Carla Nanmack-WengerCarla Nammack-Wenger is the owner of Country Club Kennels & Training located in Fauquier County, Virginia. She is also the founder of The Chance Foundation, an all-breed, non-profit dog rescue organization specializing in taking in abandoned, abused and neglected dogs and providing them w/ medical care, socialization and training in an effort to find them permanent, loving homes. Carla has been training dogs of all breeds and temperaments since 1991. She started Country Club Kennels & Training in 1996 with the goal of offering her clients an attractive alternative to standard boarding kennels. The facility is located on her beautiful, 45-acre property in Catlett, VA. All the dogs are taken out a minimum of 6x/day and social, friendly dogs are turned out in supervised playgroups for their outings. Bedroom accommodations are also available for special needs dogs. Carla has spent years studying dogs and dog behavior. She is well known for her gentle yet effective training techniques and has acquired a reputation for being able to help dogs who have been deemed “beyond help”. Carla’s passion for what she does is demonstrated on a daily basis as she works with the homeless dogs in her care as well as her customer’s dogs. Carla is the trainer of choice of many rescue groups as they send her their “most difficult dogs” in hopes that with her love, patience and understanding, they will become adoptable. She has never met a dog that couldn’t be helped. Carla and her husband Ed are the proud owners of twelve, wonderful rescue dogs all of whom live in peace and harmony together.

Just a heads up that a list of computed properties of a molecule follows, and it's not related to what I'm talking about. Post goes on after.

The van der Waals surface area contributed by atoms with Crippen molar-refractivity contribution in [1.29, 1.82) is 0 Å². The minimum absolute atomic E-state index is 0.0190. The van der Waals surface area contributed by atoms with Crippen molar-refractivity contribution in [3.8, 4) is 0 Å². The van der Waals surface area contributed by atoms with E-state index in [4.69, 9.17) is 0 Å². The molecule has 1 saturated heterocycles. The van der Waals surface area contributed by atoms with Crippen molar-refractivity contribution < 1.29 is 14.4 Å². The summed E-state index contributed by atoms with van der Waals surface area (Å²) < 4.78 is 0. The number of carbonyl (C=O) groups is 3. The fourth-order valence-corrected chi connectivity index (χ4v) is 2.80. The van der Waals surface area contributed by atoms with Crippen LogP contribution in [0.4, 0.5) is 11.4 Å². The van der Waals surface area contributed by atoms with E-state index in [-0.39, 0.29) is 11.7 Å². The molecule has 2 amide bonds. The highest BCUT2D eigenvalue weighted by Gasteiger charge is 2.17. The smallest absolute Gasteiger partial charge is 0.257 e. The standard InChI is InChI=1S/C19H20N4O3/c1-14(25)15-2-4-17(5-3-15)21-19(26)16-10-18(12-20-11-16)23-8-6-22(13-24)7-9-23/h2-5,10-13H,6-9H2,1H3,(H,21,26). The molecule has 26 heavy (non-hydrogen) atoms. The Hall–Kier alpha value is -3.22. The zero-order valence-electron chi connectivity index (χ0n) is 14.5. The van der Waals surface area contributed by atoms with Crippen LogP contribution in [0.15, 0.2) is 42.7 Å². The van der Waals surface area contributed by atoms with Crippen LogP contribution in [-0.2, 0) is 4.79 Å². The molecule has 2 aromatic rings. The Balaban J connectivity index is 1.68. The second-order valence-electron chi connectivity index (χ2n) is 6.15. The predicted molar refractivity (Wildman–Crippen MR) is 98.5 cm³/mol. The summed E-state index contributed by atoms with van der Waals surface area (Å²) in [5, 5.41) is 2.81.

Carla Nammack-Wenger: Hi there! My name is Carla Nammack-Wenger. I am the owner of Country Club Kennels & Training and the founder of the Chance Foundation, which is an operate rescue for dogs who have been neglected, abandoned, or abused. We are located in Catlett which is in Fauquier County, Virginia, around a 45 acre farm and we have a Boarding and Training Kennel where we do the typical boarding, but that is actually luxury atmosphere, stress free environment, the dogs are out six times a day. We do the play groups. The dogs actually enjoy boarding here.
We also have a very comprehensive two week training course where the dog stays here with us, receives the training and then we have a lesson with the family members up on graduation day. The Chance Foundation, I started back in 2000, after I adopted a wonderful dog named Chance; he was 14, deaf and blind when I adopted him.
Today, we are going to talk to you about some basic dog training techniques and leadership skills. Today, we are going to cover some topics to include teaching your dog how to heel, which is walking on your left hand side, going your pace, your direction, and paying more attention to you.
We are also going to do a little segment on off-leash heel, which is teaching you how to get your dog started, doing an off-leash heel for you and without getting lose and getting in trouble. We are also going to cover the proper use of training tools. Often times, people buy these training tools and they have no idea how to use them properly and as a result, they start having the wrong behavior from the dog, if they are using them improperly.
I will show you the proper way to use leashes, training collars, halties, treats, tennis balls and anything that holds the dogs attention can be considered a training tool or aid, and lastly we are going to cover housebreaking, which is a hot topic for many of you dog owners. Okay, grab your dog and lets get started.